Lamma ferry disaster
A boat owned by Hongkong Electric carrying more than 100 staff workers and their family members collided with a ferry in waters off Lamma Island at about 8.20pm on October 1, 2012. More than 100 passengers on the boat fell into the water. Thirty-nine people were confirmed dead after the accident. This is the deadliest boat accident in Hong Kong in 40 years.
Impact 'more likely' to have separated boats
But government scientist tells hearing he cannot rule out possibility the Sea Smooth reversed
Recoil from impact was the most likely reason the Sea Smooth public ferry and private motor launch Lamma IV separated two seconds after they collided, the inquiry into the Lamma sea tragedy heard yesterday.
But government forensic scientist Dr Cheng Yuk-ki said he could not rule out the possibility that the Sea Smooth deliberately reversed. He said the overall damage from the two led him to conclude that it was "more likely" the collision itself had caused the two vessels to separate.
And a smear of blue paint found on the front panel of Lamma IV's main deck indicated that the edge of the ferry's weather deck had reached that point.
"The collision between these two areas may have contributed some force, resulting in the disengagement of the two vessels," Cheng said, adding that broken fibreboard planking left inside Lamma IV's hull meant there was nothing physically joining the two vessels together.
Counsel for the commission, Paul Shieh Wing-tai SC, said: "It is not like a dagger being stuck into somebody's body and remaining there. It is a case where the tip of the dagger actually broke off and remained in the gash."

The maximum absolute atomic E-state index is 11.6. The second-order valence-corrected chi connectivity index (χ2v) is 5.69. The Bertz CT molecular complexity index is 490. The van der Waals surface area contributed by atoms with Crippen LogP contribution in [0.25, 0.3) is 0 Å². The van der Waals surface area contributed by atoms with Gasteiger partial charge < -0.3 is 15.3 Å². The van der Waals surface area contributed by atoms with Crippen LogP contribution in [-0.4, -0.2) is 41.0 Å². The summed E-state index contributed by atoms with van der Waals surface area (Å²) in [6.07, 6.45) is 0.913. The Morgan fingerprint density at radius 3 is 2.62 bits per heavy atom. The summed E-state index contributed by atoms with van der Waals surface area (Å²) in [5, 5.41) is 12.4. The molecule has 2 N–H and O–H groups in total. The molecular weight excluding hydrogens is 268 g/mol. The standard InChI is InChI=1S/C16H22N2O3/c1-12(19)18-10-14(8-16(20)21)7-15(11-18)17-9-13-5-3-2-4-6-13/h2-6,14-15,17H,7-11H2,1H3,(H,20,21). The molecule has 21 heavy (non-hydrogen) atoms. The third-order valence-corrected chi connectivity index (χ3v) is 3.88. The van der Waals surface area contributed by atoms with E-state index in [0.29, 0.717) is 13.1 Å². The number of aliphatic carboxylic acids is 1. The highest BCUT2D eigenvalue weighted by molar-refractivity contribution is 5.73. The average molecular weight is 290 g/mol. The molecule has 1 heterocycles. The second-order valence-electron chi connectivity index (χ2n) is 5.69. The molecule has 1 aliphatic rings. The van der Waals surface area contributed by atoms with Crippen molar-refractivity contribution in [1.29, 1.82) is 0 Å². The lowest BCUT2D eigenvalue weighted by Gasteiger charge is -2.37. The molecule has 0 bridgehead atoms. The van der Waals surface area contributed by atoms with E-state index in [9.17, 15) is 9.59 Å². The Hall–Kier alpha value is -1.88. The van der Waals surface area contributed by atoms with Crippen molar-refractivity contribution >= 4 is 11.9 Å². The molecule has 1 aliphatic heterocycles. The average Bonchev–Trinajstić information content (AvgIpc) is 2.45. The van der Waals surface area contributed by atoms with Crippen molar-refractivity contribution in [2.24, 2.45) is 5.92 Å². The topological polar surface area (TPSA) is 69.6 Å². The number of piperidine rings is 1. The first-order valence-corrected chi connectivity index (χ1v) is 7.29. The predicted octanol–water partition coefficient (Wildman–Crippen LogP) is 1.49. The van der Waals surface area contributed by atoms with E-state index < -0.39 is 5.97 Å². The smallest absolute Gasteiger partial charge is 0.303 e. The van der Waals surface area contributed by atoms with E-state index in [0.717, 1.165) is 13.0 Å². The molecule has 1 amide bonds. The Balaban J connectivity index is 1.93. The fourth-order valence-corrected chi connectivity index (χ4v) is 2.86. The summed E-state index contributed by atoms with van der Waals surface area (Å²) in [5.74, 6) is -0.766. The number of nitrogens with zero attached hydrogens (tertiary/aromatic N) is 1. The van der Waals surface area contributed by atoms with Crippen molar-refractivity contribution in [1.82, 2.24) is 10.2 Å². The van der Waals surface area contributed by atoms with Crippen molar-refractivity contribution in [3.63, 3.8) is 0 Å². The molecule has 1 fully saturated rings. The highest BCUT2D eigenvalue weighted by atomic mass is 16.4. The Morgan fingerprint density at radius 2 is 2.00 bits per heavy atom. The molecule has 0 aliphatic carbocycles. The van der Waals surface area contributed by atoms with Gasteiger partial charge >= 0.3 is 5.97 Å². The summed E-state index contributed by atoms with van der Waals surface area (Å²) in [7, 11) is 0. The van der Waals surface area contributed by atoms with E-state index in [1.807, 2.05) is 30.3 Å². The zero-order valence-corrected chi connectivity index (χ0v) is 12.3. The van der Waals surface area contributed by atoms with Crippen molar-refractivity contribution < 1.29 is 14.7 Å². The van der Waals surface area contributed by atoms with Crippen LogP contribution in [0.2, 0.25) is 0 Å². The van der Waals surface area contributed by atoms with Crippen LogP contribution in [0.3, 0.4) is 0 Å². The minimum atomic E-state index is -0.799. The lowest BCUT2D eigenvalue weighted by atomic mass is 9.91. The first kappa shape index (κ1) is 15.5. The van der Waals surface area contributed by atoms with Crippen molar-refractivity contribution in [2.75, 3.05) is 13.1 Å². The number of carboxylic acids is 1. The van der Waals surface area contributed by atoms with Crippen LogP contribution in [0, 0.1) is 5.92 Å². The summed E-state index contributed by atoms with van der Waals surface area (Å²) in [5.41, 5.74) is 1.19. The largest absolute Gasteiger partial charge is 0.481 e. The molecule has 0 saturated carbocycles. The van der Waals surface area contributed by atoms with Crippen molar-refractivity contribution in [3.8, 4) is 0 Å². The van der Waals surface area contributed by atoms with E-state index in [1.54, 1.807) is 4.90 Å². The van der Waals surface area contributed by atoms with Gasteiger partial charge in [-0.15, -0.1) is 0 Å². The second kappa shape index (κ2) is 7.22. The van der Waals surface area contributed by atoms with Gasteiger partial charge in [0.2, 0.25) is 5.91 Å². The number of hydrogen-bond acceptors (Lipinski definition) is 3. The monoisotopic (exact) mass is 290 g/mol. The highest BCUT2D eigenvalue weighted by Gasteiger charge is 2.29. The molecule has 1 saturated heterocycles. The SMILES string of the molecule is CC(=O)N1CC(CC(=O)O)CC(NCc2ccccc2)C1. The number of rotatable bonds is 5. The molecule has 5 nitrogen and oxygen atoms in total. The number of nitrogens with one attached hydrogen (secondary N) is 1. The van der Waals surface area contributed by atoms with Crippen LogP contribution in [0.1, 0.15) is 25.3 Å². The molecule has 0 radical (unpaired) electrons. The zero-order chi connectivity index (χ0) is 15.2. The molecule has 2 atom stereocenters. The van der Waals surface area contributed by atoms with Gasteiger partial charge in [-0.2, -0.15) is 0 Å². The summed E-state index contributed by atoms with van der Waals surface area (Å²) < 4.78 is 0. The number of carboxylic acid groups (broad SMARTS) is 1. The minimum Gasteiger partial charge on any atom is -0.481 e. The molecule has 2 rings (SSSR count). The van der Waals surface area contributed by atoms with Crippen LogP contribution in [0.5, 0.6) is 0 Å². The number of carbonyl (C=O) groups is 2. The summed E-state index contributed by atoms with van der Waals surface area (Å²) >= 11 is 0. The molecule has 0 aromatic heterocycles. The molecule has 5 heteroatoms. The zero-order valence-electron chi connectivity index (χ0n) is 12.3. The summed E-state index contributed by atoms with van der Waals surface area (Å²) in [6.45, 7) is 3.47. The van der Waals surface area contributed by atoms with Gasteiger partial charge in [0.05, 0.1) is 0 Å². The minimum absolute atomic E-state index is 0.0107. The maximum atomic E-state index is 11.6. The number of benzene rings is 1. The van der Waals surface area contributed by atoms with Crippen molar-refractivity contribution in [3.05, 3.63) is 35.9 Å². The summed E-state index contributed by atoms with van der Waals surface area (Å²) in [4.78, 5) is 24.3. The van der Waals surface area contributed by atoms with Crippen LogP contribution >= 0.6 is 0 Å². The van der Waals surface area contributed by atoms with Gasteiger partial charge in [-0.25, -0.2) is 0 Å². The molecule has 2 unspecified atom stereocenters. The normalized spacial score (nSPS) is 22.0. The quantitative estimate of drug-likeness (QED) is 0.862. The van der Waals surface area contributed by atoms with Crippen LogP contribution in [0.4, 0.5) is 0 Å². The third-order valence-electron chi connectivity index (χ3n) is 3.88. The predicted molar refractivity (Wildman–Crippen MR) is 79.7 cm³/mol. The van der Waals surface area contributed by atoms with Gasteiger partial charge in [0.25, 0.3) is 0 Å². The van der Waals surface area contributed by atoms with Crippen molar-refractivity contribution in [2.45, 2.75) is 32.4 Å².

The Hongkong Electric-owned Lamma IV sank soon afterwards, killing 39 people who were on their way to watch the October 1 fireworks display.
Part of a report by commission-appointed naval architect Dr Anthony Armstrong, heard yesterday, said the two vessels were stuck together for two seconds. He found the angle of collision was 41.6 degrees, after considering the vessels' speed, instead of 30 degrees as stated in Cheng's report. Cheng also found that the two sidelights and masthead light of Lamma IV could have been on before the glass bulbs were cracked by sea water. He said only hot tungsten would react with air to form tungsten oxide and the presence of white powder on the filament he examined indicated the light was still hot when the glass bulb broke.
But Charles Sussex SC, for Hong Kong & Kowloon Ferry and the Sea Smooth crew, asked whether the white powder was sea salt. Commission chairman Mr Justice Michael Lunn ordered Cheng to carry out tests to confirm the chemical. The hearing continues on Monday.